Following the CRM Trend

Customer Relationship Management technology continues to mature and evolve, even into the budding applications of cloud computing and social networking.

Customer Relationship Management is a catchy concept that was developed in the 1990s as a method to improve the way businesses interacted with their customer base. When CRM first took off in the business world, the idea was much more appealing than the actual practice. Frankly, businesses were overwhelmed with the amount of time and costs associated with tracking and accurately maintaining the high volume of transactions. As time passed, however, companies began improving CRM software, allowing not only businesses to reap rewards, but their customers, as well. 

Rather than just gathering data for their own personal use, businesses began using this information to provide perks to their customers such as gifts, discounts and incentives. This is when customer loyalty programs were born. Frequent flyer programs, buy one get one free and other promotions all became available to customers based on the information and spending patterns collected using CRM products. Capturing and using this information was allowing businesses to increase sales while improving their customer service.

CRM as it exists today really began in the early years of this decade. As software companies began releasing more innovative, scalable and advanced solutions, the information became more practical to use in a dynamic way. Initially, CRM packages were viewed as technically complex, scaring off smaller businesses that did not have IT expertise on-site. As CRM evolved, companies began focusing more on the business strategy of CRM and worked the IT aspects into the business plan later. 

As companies began having difficulty supporting the large amounts of data, CRM package developers started depending more heavily on the Internet. With this increase of technology and development, CRM applications were less focused on any one single department such as sales, marketing and customer service. Data sharing between these divisions allowed for more collaborative work and understanding, providing better customer service from order to end product.

The most noticeable trend today is how the web is being utilized as a tool to provide access to these applications. This type of “cloud computing” or “software as a service” gives users the ability to access these applications using a web browser and a secure Internet connection rather than having the programs on their own computers. Thus CRM software is available by subscription, reducing the associated costs of hardware and IT services.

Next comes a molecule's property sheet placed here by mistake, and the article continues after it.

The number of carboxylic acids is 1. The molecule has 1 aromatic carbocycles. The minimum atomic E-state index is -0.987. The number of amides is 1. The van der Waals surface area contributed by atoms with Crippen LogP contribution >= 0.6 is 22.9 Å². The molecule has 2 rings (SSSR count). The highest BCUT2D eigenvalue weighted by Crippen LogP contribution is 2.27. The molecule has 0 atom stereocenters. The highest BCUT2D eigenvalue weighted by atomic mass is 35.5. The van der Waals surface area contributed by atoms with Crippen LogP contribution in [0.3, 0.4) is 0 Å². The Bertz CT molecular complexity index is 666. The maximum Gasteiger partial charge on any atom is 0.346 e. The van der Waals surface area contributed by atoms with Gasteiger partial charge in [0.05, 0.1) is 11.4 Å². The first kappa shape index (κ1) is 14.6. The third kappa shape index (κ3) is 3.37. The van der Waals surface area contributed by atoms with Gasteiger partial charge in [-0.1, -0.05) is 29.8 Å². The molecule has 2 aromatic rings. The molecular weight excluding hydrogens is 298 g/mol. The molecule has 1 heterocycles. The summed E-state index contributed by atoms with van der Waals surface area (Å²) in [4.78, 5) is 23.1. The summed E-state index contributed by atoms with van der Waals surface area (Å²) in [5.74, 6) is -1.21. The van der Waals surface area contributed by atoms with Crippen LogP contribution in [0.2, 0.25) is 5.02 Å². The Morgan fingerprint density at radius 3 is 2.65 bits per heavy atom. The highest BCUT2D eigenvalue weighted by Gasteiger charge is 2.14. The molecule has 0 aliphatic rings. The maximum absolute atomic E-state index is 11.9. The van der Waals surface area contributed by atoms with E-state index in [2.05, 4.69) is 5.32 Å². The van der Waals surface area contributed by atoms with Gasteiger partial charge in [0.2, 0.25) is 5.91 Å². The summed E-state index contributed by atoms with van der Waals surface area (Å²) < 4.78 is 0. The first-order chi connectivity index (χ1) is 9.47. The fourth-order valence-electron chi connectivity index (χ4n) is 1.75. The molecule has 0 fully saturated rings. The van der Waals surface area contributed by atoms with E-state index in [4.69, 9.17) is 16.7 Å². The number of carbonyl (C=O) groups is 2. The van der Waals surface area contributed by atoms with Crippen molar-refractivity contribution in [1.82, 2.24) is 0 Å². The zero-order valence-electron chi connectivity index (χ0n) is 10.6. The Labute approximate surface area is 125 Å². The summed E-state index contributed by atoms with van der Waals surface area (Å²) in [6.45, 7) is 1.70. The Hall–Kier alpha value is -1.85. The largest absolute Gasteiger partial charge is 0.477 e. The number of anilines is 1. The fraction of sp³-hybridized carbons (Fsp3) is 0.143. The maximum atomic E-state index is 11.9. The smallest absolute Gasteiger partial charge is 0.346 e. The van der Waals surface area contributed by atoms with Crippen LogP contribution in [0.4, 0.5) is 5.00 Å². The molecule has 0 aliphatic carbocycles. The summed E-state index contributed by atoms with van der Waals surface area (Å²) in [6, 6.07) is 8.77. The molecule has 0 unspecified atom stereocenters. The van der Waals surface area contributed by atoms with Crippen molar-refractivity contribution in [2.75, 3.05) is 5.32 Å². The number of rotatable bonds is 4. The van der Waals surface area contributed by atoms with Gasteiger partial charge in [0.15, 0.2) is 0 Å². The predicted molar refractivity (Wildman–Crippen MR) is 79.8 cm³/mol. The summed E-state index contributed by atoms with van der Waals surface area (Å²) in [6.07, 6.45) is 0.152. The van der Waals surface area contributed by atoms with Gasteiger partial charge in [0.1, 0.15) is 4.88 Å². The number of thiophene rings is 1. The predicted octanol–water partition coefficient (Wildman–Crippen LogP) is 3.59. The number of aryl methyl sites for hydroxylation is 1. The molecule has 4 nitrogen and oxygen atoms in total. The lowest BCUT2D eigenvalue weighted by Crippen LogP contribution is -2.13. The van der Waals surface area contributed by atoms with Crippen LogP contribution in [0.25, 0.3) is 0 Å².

So what is the future of CRM? New terms are evolving such as CRM 2.0 and Social CRM. A great definition was put forward by Michael Fauschette: “Social CRM is the goal to make the relationship with the customer more intimate and tied to the company by building a public ecosystem to better understand what they want and how they interact with the various company touch points like sales, customer service, etc….” 

This concept is no longer strictly about capturing data and using the information to manage customer contacts, but to develop more intimate, real-time relationships with customers. Facebook and Twitter are widely known social networking sites, which can be used to gather data and detect social trends, and are essentially great business tools. These social websites are where customers frequently voice their opinions, as well as give companies a venue to expose current products and services. The combination of these allows for a quicker completion of the customer feedback loop, thus helping companies react to trends more accurately. Businesses are still leery about how to incorporate these social websites into their CRM business strategies, but it’s only a matter of time before social networking will need to be examined more closely.

CRM has now reached a level of maturity that encompasses customer loyalty programs, technology and collaborative work efforts. At the end of the day, it doesn’t really matter how you define CRM, as long as you understand the effects of customer relationships on your business and how you can successfully apply these relationships to move your organization forward.
 
Paragon Consulting Services Inc., Baltimore, Md., offers the Metalware, Metalware Express and MetalNet software solutions for the metal industry. For more information, visit www.paragon-csi.com.
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Friday, September 30, 2016